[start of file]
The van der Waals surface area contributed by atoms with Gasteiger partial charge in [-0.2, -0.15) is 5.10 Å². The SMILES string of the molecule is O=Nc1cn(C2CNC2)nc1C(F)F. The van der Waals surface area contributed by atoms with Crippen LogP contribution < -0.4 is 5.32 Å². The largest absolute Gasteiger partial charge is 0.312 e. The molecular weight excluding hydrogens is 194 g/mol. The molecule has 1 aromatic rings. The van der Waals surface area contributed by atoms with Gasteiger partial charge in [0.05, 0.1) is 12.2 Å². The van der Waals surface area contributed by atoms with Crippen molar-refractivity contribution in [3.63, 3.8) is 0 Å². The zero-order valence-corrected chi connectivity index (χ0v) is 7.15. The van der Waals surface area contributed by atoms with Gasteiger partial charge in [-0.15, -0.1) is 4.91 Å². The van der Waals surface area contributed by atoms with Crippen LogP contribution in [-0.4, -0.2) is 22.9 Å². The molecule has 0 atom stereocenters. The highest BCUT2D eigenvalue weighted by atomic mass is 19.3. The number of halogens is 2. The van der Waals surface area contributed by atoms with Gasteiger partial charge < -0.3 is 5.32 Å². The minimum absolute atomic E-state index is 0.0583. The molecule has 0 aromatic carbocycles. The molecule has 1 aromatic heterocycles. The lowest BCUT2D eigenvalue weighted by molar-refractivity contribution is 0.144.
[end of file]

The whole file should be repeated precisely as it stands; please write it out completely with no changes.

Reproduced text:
The van der Waals surface area contributed by atoms with Gasteiger partial charge in [-0.2, -0.15) is 5.10 Å². The SMILES string of the molecule is O=Nc1cn(C2CNC2)nc1C(F)F. The van der Waals surface area contributed by atoms with Crippen LogP contribution < -0.4 is 5.32 Å². The largest absolute Gasteiger partial charge is 0.312 e. The molecular weight excluding hydrogens is 194 g/mol. The molecule has 1 aromatic rings. The van der Waals surface area contributed by atoms with Gasteiger partial charge in [0.05, 0.1) is 12.2 Å². The van der Waals surface area contributed by atoms with Crippen molar-refractivity contribution in [3.63, 3.8) is 0 Å². The zero-order valence-corrected chi connectivity index (χ0v) is 7.15. The van der Waals surface area contributed by atoms with Gasteiger partial charge in [-0.15, -0.1) is 4.91 Å². The van der Waals surface area contributed by atoms with Crippen LogP contribution in [-0.4, -0.2) is 22.9 Å². The molecule has 0 atom stereocenters. The highest BCUT2D eigenvalue weighted by atomic mass is 19.3. The number of halogens is 2. The van der Waals surface area contributed by atoms with Gasteiger partial charge < -0.3 is 5.32 Å². The minimum absolute atomic E-state index is 0.0583. The molecule has 0 aromatic carbocycles. The molecule has 1 aromatic heterocycles. The lowest BCUT2D eigenvalue weighted by molar-refractivity contribution is 0.144.